We use cookies to allow us and selected partners to improve your experience and our advertising. By continuing to browse you consent to our use of cookies. You can understand more and change your cookies preferences here.

Coronavirus Read our latest advice

How to buy the best stairlift

Stairlifts from the council

By Joanna Pearl

Article 4 of 5

Put us to the test

Our Test Labs compare features and prices on a range of products. Try Which? to unlock our reviews. You'll instantly be able to compare our test scores, so you can make sure you don't get stuck with a Don't Buy.

Stairlifts from the council

Looking to get your stairlift funded by your local council or housing association? We explain what you'll need to do to get the ball rolling. 

If you're looking to get your stairlift funded or provided by your local council or housing association, you will need to contact them to arrange an assessment. This will usually be done by an occupational therapist. 

They will make recommendations about whether a stairlift, or other equipment or adaptations will best meet your or your relative's needs. The best place to start the process is through your local council's social services department.

Our 2018 survey of 754 people who had bought or acquired a stairlift showed that the customer score - based on 90 people who had got their stairlift from the council, NHS or a housing association rating their provider - was a high 75%.

Below you can see how people rated stairlifts obtained from public bodies including the council, NHS and housing associations.

If you're considering buying a stairlift, find out the best stairlift brands, according to our independent customer survey.

Getting a stairlift from your local council

You'll need to ask about the arrangements for funding and providing stairlifts in your local area, as they vary. 

In some areas, the council makes arrangements to lease reconditioned stairlifts, while others hold their own second-hand stock. Some councils may advise you to get a Disabled Facilities Grant (DFG) if you live in England, Wales or Northern Ireland or, if you're in Scotland, a scheme of assistance.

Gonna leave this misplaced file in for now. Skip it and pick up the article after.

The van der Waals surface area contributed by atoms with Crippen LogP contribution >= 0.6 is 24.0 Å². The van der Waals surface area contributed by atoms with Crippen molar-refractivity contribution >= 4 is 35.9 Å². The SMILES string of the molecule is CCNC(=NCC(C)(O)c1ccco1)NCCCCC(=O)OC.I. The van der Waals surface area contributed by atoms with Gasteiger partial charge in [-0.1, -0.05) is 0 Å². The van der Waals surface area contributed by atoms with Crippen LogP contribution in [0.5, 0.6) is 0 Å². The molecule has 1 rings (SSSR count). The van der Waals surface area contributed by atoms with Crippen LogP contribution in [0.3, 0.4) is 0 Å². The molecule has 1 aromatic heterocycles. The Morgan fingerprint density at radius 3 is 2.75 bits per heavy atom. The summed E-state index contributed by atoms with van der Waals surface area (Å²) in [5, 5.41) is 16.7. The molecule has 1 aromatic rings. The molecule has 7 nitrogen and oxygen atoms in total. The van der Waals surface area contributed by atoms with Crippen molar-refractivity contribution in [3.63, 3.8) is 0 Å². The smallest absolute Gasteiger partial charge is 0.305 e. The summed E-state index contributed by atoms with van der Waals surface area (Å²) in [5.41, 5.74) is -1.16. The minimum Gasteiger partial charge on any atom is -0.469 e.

Depending on your income, you might have to pay towards the cost of the stairlift. It also varies as to whether the council will assist with ongoing maintenance and installation. Be sure to check this, as it can be a costly extra.

When we surveyed people in 2018 who'd got a new stairlift for themselves or a relative, 12% had not bought their stairlift but had got it through the council, or their housing association or occupational therapist.

This was true of 22% of Stannah stairlift customers who did not buy their stairlift, 8% of Acorn stairlift customers and 18% of Handicare stairlift customers.

Waiting times for council stairlifts

Waiting times for council stairlift installations were more than twice as long as buying direct in most cases.

In our 2014 survey of council waiting times, 15% of people said that they didn't want or couldn't afford to wait for a council stairlift, while 37% weren't eligible.

Those who did get their stairlift from the council waited significantly longer between assessment and installation than those buying privately. The average wait was 49 days on average, compared with 26 days when buying from Stannah, 14 days from Acorn and 11 days from independent retailers (it should be noted that retailers do offer much quicker turnaround times, if needed).

Waiting times for private stairlifts

In terms of someone coming out for an initial assessment, Acorn says it can offer a same-day appointment in most cases, Age UK (Handicare) can do same-day installation if needed, and Stannah said the wait would typically be one to two days.

Find out more about buying a stairlift.